The Power of Words

Apr 14th, 2011 | By | Category: Daily Times

Very interesting comment on the power of words and the importance in choosing our words carefully as journalists. The author reminds us that we have through our words the ability to shape public opinion and heavily influence the path of the nation. This is a great power but also a great responsibility and we should take this responsibility seriously. The following article is by American Lieutenant Commander Tammy Swofford and was published in Daily Times.

Tammy SwoffordThe Ameri-Pak situation appears at an all-time low. Headlines across the globe trumpet the same news, whether the Daily Times of Pakistan or The New York Times of April 12, which sported the headline, ‘Pakistan tells US it must sharply cut CIA activities.’

The lead sentence for the article also bears mention: “The demand that the US scale back its presence is a sign of the near collapse of cooperation between the two testy allies after the arrest of a CIA security officer in Pakistan.”

All acknowledge the existence of a complex problem. All involved understand that blame, while never being coequal in status, must still be shouldered with equal responsibility if solutions are to be negotiated. But what complicates things immensely are the journalism drones. We are a pompous lot, those of us who serve up opinions from our desks, whilst sipping our tea and gazing out the window. Our thoughts take quick flight with the least whiff of a stink. Journalists love a ready-made story and this current drama presents multiple angles of presentation. Because this current stench betwixt and between our nations is likely to continue in unabated manner for months to come, it is good to remember a few basic rules of professional journalism.

Words have power. Each word is like a bullet with velocity and impact. The word ‘murder’ takes on a different meaning when presented as a ‘heinous murder’. The same is true for the word ‘rape’ if presented as ‘brutal rape’. But we cannot forget that words also have the power to heal, mend, lift and restore. This is also the task of a journalist, one that requires greater writing skill.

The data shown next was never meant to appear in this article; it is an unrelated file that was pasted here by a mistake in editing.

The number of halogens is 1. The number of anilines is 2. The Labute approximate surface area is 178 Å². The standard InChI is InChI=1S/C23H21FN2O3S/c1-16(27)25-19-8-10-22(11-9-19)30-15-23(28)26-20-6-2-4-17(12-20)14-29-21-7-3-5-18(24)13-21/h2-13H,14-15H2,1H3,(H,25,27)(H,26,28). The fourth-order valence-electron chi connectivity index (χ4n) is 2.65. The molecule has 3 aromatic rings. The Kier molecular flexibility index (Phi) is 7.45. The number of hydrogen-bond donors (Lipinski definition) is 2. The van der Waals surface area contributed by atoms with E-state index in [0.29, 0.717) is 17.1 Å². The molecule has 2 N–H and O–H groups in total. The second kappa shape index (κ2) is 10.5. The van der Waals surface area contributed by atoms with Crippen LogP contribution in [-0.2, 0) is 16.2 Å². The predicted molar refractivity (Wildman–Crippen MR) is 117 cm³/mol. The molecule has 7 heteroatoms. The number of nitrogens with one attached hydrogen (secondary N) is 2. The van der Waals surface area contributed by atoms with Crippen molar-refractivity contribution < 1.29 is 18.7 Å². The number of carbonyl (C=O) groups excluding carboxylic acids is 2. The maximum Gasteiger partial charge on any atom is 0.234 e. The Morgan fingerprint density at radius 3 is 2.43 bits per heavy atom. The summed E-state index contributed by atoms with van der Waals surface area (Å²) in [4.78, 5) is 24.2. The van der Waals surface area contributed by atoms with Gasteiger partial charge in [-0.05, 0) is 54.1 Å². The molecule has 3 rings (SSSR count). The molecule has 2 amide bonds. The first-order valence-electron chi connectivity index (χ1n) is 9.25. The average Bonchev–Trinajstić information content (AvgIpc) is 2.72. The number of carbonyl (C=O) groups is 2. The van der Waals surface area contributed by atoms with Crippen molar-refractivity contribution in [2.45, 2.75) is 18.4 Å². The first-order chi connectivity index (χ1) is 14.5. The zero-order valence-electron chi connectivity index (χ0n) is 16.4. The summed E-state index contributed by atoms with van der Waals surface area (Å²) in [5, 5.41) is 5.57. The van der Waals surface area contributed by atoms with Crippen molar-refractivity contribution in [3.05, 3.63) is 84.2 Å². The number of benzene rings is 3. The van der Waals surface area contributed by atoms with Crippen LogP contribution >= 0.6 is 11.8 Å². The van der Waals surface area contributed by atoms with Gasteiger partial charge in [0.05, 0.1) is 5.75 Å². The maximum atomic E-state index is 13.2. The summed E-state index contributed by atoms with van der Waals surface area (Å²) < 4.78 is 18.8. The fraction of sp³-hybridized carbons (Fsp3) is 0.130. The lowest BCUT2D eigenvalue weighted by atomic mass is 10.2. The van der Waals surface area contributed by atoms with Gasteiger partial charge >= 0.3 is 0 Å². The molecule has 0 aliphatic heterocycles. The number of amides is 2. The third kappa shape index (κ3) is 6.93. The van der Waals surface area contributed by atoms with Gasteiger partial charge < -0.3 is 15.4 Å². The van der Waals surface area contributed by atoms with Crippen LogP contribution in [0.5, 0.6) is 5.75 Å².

Articles written for news organisations must be read by the author twice, and in view of two different audiences: the reasonable man and the unreasonable man. It is after reading the piece for the latter audience that necessary corrections and adjustments to text are made. This is the careful copy-edit that looks into the soul of the writer to assure that integrity prevails and human bias and sentimentality do not overshadow otherwise excellent thoughts. The writer who consistently invalidates their craft by seeking to chamber a bullet with excessive passion must be held accountable. They must not easily escape the impact of their words.

Truth should never be obscured from the reader. The truth currently lies bare between our nations, and it is the function of a free press. But there is a greater truth, which must be understood when writing on a level that addresses difficulties between sovereign powers. What cannot be immediately changed must be walked through with endurance and resolve. Nations are bound by treaties and policy and complexities that the average citizen can scarcely grasp. Nations can find themselves within a foreign policy wasteland, which necessitates sustaining a status quo to avoid a greater political instability. So words must be chosen with special care when tackling policy issues in the print media.

The best of journalists are able to speak the truth in a manner that strengthens the weak, anchors the thought and brings comfort and hope to the reader. It is the art of gracious words, a somewhat lost art in the world of print journalism. I am always optimistic. The best writers are out there. They will rise to the top of their game — with the right choice of words.

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